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Archived updates for Monday, February 04, 2008

Bush Administration Views on Senate Patent Reform Bill

According to a February 4, 2008 letter to Senator Patrick Leahy from Nathaniel F. Wienecke, U.S. Department of Commerce Assistant Secretary for Legislative and Intergovernmental Affairs:

The Administration continues to oppose Section 4, "Right of the Inventor to
Obtain Damages." Consequently, we continue to oppose S. 1145 - in its entirety - unless Section 4 is significantly revised . . . .

[T]he judiciary needs the flexibility to determine a reasonable royalty based on the circumstances of a particular case. Greater certainty is needed in patent litigation, but the language currently in S. 1145 is not the most effective way to create that certainty. The ambiguities introduced by the bill's proposed language will, in fact, increase uncertainty in how damages are determined or calculated. This uncertainty will take years to resolve in the courts, and could result in long-lasting uncertainty over the value of the Nation's stock of intellectual property. We believe that the risks to the patent system created by Section 4 are overwhelming.

The letter also notes that the Bush Administration supports many provisions of S. 1145, with some qualifications, including
  • Applicant Quality Submissions - "[W]e appreciate S. 1145's inclusion of inequitable conduct reform language, but believe there is more to be done to ensure that patent applicants fully and fairly share relevant information with the United States Patent and Trademark Office (USPTO)."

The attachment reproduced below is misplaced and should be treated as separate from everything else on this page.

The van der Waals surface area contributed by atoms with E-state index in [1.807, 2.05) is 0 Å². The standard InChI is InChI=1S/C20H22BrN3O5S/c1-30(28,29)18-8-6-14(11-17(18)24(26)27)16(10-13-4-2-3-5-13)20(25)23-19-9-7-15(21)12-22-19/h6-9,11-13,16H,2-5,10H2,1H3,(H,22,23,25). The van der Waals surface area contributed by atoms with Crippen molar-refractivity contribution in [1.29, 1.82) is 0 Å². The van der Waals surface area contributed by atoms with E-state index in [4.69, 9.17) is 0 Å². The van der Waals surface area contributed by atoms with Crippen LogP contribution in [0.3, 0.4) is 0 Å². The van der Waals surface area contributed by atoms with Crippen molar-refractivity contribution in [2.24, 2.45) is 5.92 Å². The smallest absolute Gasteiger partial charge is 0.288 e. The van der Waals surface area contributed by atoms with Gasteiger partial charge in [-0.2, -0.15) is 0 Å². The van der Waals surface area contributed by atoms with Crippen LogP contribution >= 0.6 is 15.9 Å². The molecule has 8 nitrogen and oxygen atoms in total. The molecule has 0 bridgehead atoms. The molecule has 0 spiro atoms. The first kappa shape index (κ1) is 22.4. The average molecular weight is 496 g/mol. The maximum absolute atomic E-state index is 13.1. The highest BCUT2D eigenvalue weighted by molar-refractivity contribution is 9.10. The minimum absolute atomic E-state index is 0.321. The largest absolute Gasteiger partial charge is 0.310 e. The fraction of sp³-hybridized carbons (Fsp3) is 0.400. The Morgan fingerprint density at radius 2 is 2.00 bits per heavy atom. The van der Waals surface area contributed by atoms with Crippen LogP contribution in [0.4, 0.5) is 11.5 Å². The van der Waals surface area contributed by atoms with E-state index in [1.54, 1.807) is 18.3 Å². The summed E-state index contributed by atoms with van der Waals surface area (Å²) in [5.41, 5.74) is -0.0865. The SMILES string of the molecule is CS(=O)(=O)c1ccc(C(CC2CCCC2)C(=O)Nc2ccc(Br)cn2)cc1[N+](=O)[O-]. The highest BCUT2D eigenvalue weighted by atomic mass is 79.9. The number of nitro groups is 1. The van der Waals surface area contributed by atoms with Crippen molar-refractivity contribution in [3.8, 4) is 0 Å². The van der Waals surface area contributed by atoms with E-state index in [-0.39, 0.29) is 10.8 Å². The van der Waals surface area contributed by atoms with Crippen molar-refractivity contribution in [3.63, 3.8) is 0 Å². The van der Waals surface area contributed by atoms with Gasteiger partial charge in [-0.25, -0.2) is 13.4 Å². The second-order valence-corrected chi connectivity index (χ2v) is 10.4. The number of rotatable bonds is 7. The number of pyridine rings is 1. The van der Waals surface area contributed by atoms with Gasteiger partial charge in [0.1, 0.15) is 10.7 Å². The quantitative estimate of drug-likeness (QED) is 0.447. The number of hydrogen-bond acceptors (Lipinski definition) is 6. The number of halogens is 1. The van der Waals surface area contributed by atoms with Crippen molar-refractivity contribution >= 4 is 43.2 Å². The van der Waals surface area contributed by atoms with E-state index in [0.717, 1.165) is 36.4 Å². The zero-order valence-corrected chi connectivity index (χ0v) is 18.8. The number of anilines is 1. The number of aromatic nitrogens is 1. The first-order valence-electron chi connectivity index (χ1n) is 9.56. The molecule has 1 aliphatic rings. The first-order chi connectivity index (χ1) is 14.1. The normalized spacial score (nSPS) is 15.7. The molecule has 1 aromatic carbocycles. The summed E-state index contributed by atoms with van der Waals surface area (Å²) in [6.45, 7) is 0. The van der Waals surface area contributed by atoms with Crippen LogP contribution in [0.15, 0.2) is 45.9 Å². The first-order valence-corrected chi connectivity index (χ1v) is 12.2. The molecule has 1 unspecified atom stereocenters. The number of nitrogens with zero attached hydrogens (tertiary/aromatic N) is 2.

• Fee-Setting Authority for the USPTO
  • Establishment of Post-Grant Patent Review Procedures - "[I]mprovements are required to make the bill's post-grant procedures more effective, efficient, and manageable. For example, the threshold standards for access to both the first and second-window challenges need to be clarified. Further, the efficiency of the procedures would be improved by applying the estoppel effect for first-window reviews to 'issues actually raised,' and to "issues that were or could have been raised" for second-window reviews."
  • End of inter partes Reexamination
  • First- Inventor-to- File System - "Although the Administration supports the bill's efforts to transition the United States to a first inventor-to-file patent system, we would like to work with you to address technical issues regarding the scope and application of prior art and the grace period. Further, we believe that the effective date of the first-to-file provisions should be contingent upon a formal determination that specific progress and certain agreements have been reached in relevant international negotiations."
  • Willful Patent Infringement - "Because this decision [In re Seagate Technology] is consistent with both the bill's intent and the Administration's views on the issue, the proposed statutory revisions in Section 4 are no longer necessary."
The Administration also "opposes the proposed language of the bill that would fund the USPTO through a mandatory revolving fund account as we believe it is unnecessary and would reduce oversight."
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Anonymous Anonymous said...



April 06, 2009 11:50 PM  

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